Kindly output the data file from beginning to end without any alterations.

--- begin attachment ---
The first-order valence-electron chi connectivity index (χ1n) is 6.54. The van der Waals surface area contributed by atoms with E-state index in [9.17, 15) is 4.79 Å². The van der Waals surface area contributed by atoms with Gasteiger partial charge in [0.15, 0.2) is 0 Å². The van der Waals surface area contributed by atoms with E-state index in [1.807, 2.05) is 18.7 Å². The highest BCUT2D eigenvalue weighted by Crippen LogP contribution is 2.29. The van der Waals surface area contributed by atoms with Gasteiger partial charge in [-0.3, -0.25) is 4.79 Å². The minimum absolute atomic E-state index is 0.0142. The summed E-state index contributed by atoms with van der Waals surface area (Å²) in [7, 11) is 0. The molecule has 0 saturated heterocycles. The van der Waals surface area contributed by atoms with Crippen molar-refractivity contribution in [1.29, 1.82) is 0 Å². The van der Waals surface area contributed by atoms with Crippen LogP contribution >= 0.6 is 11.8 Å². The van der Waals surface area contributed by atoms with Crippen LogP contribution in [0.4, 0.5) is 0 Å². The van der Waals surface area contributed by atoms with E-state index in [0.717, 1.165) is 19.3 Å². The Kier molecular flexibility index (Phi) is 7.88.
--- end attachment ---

The first-order valence-electron chi connectivity index (χ1n) is 6.54. The van der Waals surface area contributed by atoms with E-state index in [9.17, 15) is 4.79 Å². The van der Waals surface area contributed by atoms with Gasteiger partial charge in [0.15, 0.2) is 0 Å². The van der Waals surface area contributed by atoms with E-state index in [1.807, 2.05) is 18.7 Å². The highest BCUT2D eigenvalue weighted by Crippen LogP contribution is 2.29. The van der Waals surface area contributed by atoms with Gasteiger partial charge in [-0.3, -0.25) is 4.79 Å². The minimum absolute atomic E-state index is 0.0142. The summed E-state index contributed by atoms with van der Waals surface area (Å²) in [7, 11) is 0. The molecule has 0 saturated heterocycles. The van der Waals surface area contributed by atoms with Crippen molar-refractivity contribution in [1.29, 1.82) is 0 Å². The van der Waals surface area contributed by atoms with Crippen LogP contribution >= 0.6 is 11.8 Å². The van der Waals surface area contributed by atoms with Crippen LogP contribution in [0.4, 0.5) is 0 Å². The van der Waals surface area contributed by atoms with E-state index in [0.717, 1.165) is 19.3 Å². The Kier molecular flexibility index (Phi) is 7.88.